Sunday, April 27, 2008

Cara's Room: The Movies

Turn your sound off or down or else you'll hear our radio blaring.
video



video

EXCLUSIVE: Cara's Room, Sunday

THESE PHOTOS ARE ADVANCE RELEASE!! DO NOT LET CARA SEE THEM!!!

Reseating the windows. I did four today, as Jenn painted.


Disposing of the old sashes. Notice how the house is painted parallel to the stairs? Come up with a theory on that, send it to me, and if it is correct I will mail you a candy bar.

Using a laser-level to mark the walls where we are putting a chair rail. This is a $9 job, so it's not very good. Came with a bunch of other stuff that attaches to a suction base, like a light, an extra hand, and a parts holder. Home Depot was trying to dump the crap, so we figured for $9, how can you go wrong?

Masking.

Painting the upper part.
Painting the lower part.

That's a Wagner power roller. Jenn loves it, but hates cleaning it. She cleaned it about four times today because she changed paints.

Cara's Room, Saturday

Jennifer primed the walls and finished sanding as I was dicking around with crown molding and stuff.




Crown Molding, Part II

Jennifer looking for studs to nail into. Yes, we've heard all the jokes.



Our fancy stud finder on the LH edge of a stud...


...centered, now...


...press the thingie, and, ...



... it marks the wall with graphite for you.
Oh, we were talking about crown molding:

Crown Molding, Part 1

Compound mitre saw (single bevel).

Test wood.

Test wood scraps...

...AUGH!!!!

Test pieces that fit like crown molding and are cut correctly!


I used these as guides on how to position the molding and cut it. I used this page:

http://www.dewalt.com/us/articles/article.asp?Site=woodworking&ID=2

for help.

The problem was that I assumed the molding is 45/45/90 molding, and it ain't. After I got THAT figured out, we resumed cutting with the correct bevel and mitre, and started hanging it.

Friday, April 25, 2008

For Mom And Grandma

The dogwood in back.


Grandma's Peonies are alive again, 220 miles away.


Tulips, Daffodils, Crocus, Grape Hyacinth.

I Hate Carpenter Bees (my earth day suggestion)

God help the insects who come between me and my house, and these little fuckers are some of them.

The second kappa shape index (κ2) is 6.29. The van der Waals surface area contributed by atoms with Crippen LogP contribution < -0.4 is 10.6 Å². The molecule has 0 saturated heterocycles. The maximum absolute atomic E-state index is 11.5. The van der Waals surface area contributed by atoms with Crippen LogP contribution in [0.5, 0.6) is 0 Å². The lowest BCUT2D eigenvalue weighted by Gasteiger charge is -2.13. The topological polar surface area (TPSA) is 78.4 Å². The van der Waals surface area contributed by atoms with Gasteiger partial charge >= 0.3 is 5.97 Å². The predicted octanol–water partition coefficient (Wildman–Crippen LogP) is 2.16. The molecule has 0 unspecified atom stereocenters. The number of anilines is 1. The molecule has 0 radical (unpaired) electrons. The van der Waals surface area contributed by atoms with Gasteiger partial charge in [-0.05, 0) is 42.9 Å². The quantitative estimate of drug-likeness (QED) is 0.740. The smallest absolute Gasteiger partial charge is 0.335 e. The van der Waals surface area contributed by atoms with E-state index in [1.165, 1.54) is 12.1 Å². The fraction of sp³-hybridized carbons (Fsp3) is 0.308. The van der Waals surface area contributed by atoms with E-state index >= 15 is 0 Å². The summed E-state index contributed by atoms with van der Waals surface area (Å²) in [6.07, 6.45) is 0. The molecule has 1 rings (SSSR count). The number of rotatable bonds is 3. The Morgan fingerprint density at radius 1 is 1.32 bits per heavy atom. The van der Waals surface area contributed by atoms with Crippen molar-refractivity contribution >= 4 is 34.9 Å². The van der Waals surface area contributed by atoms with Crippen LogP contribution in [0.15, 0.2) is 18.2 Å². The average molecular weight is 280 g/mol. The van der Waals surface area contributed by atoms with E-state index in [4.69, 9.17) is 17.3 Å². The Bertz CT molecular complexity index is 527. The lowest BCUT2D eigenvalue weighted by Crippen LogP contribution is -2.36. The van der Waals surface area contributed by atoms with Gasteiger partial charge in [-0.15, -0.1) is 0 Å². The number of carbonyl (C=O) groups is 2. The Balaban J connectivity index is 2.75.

They serve no goddamn purpose on the planet except to eat wood - not wood on trees, you see, but finished and painted wood on your HOUSE.


To top it off, they hover around, dangling their little fucking insect paws, and buzz loud enough to disturb ME, and I am HALF FUCKING DEAF. Other people tell me they can hear them EATING THE WOOD.

I ain't takin this shit no more. Carpenter Bees, meet your match:
That's a low-end Prince tennis racquet. Never played the game much, so here's how it comes in handy. This is a carpenter bee cut in half by the strings of the racquet, after my not-as-hot-as Maria Sharapova serve on it's ass:

This one, below, wasn't so lucky and I had to step on him after I McEnroed him:


This is a perfect solution - I get better at tennis, I get rid of the bees, and no chemicals are used.

Next to my arguments about teeth, insects are just more proof that the "intelligent designer" was a fucking moron.


Someone tell me to "get to a meeting" - I dare you. I'll hunt your sloganeering ass down with my $15 Prince racquet!!!!

More Products We Like

It doesn't have to be power tools - we got thrilled over these three, simple products, each of which sells for under $10.
The first is this joint tape. At first we did not like it, but when we noticed it was less prone to getting air bubbles like conventional tape, we now LOVE it.

This is another product for taping that we like. Instead of buying 8' lengths of corner beads, you use this. It works just as well, and it don't get banged up in the car on the way home. It's tape with two parallel pieces of metal running the middle. Enlarge the picture and you'll understand.